All posts for the month August, 2009

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Alright – these next few posts will really be a brain dump of what I hope is useful information for someone. It’s just a few items each post that are useful bits of info that have helped me over the years. If it helps anyone else – then I’m doing what I believe I was called to do…

1. Network with others in ministry
This will be your greatest resource. Get on CMConnect and Kidology. Get on the phone and call churches that have ministries on the same level as yours, churches that are at the next level and churches that are at a level under your church’s. Who knows, perhaps you’ll save $100’s just by learning what to do and what not to do!
2. Be a list maker
list stuff when you think of it – I mean… everything! I have to-do lists, lists of lesson series, lists of leadership topics that I want to cover, lists of silly rules characters can use when we review the rules in kids church, lists of object lesson ideas I’ve gotten from visiting a favorite store, lists of fun ideas for a Sunday school class, I just looked at a list of as many object lessons as I could think of with balloons.
No idea is a bad idea unless it’s an unused or undeveloped idea. (consider sharing those ideas you can’t use now with someone you’re networking with). I have a mentor who has a file cabinets with unused ideas and a big fat hard drive full of ideas he’s never used and doesn’t think he ever will – wish he’d sell it all to me!
3. Make kids, individually, feel like a million dollars
I learned this from one of my earliest mentors. When I was a kid He would walk into a room and look me in the eye, shake my hand and tell me he was so glad that I was in kids church that day – I felt like the most important person in the room for the rest of the day! He did that to every kid – I swear!
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Kids really see stuff in two ways:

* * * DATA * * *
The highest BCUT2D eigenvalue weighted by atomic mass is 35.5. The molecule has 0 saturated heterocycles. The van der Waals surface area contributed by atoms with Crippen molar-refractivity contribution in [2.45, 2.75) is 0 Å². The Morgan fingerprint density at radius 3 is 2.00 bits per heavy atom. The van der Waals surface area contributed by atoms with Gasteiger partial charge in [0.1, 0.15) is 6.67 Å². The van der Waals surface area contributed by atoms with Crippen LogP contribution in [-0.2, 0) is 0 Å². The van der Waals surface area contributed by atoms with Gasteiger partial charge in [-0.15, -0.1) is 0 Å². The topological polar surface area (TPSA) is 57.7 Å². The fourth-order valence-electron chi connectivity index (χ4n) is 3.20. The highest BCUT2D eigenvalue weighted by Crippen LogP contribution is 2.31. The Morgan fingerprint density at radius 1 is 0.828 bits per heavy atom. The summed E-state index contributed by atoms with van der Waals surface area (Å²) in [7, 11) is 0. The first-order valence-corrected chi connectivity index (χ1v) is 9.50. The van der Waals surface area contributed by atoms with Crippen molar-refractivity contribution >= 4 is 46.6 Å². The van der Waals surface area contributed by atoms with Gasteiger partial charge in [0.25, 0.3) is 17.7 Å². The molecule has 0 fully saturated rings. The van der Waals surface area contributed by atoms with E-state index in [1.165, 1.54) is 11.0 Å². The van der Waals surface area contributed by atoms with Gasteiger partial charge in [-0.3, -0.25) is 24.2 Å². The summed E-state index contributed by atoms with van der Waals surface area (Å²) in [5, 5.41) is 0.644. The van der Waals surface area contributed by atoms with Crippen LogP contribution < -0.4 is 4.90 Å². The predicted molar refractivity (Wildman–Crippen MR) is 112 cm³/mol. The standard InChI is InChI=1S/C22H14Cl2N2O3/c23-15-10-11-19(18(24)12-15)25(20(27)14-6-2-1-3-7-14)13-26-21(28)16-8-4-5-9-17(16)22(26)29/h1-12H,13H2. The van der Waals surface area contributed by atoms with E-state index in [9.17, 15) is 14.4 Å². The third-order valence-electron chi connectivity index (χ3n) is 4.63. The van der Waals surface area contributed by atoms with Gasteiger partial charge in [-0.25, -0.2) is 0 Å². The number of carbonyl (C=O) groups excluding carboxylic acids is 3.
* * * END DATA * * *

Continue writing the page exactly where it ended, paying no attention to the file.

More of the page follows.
1. This is either FUN


2. this is really BORING

Yep – that’s really the mindset of a kid.

Now let me bring some definition to the information above…

These two viewpoints of the world are really interpretations of the world around them. For instance: an activity or experience that is exciting, engaging, delicious, funny, intriguing, inclusive or tailored to their wants and needs will be interpreted as “FUN”.

on the other hand… any activity or experience that is uncomfortable, uninteresting, over their heads, too predictable, non-engaging, unfamiliar, not welcoming or negative will most likely be interpreted as “BORING”.

Now here’s what you’ve wanted to hear all day: Children will react differently to each of the two ways that they see the world.

1. If they interpret the world around them as being “FUN”, they will engage, participate and have a positive attitude about that activity or experience. With this experience, you can harness that energy and help guide it into a moment of learning, and experiencing God. This, in my vocabulary is called: “CONTROLLED FUN”. Please take note that, “CONTROLLED FUN” is good.

2. If they interpret the world around them as being “BORING”, they will disengage from the activity, despise the adult who is initiating the “BORING” activity or experience and ultimately, make an attempt to create their own “FUN”. When a child attempts to create their own fun in defiance of the “BORING” activity or simply, quite .possibly a non-existent activity, this, in my vocabulary is called: “UNCONTROLLED FUN”. Please note that “UNCONTROLLED FUN” is NOT good.

How’s your Children’s Ministry doing with all of this?

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